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Is Anglicare PNG’s Adult Literacy Program really changing people’s lives?

Adult learners in Kwiop Village, Jimi Valley. © Kate Winney/ABM, 2018.
Adult learners in Kwiop Village, Jimi Valley. © Kate Winney/ABM, 2018.

This was one of the key questions that ABM and Anglicare PNG asked during an external evaluation of the program in 2016. What did the evaluation find? And looking back in 2019, how did ABM and Anglicare follow up on the findings?

The evaluation found that in 2016 Anglicare PNG was, with support from the DFAT-funded Church Partnership Program, operating 66 adult literacy schools, attended by over 2,000 learners. The 2,000 learners included people who were ‘oftentimes those with the least power in the community (illiterate, women, widows, youths, elderly)’.


During one-to-one interviews and group discussions, learners spoke of the following benefits:

  • Learners and graduates could read the Bible, shop signs, advertisements, and market prices. Learners with access to mobile phones used them more easily, sent text messages and read text messages sent to them (all very valuable in reducing people’s isolation from distant family – particularly to maintain contact with loved ones who had left the local area).
  • English language adult literacy learners (in higher level literacy classes) could read medical instructions, fill in bank forms and write formal letters (e.g. job application letters).
  • Learners who were parents could better understand what their own children were learning in formal schools and were able to help younger children with homework. They were also able to set a positive example for their children, who saw their parents reading and writing, and putting in efforts in a classroom environment.

 

There were other program activities that brought additional benefits:

  • Learners gained numeracy skills, using these skills to give and receive correct change in the local marketplace and shops. Some women reported that their husbands now couldn’t trick them by giving them the wrong amount of money!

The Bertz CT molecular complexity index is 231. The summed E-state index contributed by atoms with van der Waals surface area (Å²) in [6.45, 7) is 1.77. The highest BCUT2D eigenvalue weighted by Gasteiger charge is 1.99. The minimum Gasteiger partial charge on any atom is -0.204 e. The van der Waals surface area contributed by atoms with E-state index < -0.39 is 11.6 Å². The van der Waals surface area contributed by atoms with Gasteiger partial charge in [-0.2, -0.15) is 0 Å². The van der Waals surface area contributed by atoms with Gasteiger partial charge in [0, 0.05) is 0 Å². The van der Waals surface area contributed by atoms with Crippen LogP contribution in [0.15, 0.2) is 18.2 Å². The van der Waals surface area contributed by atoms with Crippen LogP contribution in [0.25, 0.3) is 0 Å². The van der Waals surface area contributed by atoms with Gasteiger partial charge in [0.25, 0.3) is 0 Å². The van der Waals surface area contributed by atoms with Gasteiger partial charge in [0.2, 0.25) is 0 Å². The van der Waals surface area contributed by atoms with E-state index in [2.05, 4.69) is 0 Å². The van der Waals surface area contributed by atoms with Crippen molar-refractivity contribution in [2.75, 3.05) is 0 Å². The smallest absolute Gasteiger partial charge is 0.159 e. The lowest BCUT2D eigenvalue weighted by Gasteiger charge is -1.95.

• Teacher training was highly valued by the literacy teachers, who reported that it prepared them well for teaching. The program had built up a cadre of dedicated semi-volunteer personnel (teachers and local literacy coordinators) working in often very remote locations.
  • Life skills classes were run in some of the schools (in FY 2014/15, 3% of literacy learners also attended life skills classes. Where these classes incorporated primary health lessons, learners believed that their own and their families’ primary health practices had improved. In one location visited (Siane), the male learners were asked to name the three most valuable changes resulting from literacy classes, and the first change they listed was that learners washed every day, three times each day. Other impacts from the life skills classes related to attitudes to gender-based violence. In one location (the Jimi), teachers and male learners reported that gender-based violence had begun to be now frowned upon by literacy learners.

 

Sustainable Development Goal 4 - Quality Education
Sustainable Development Goal 10 - Reduced Inequalities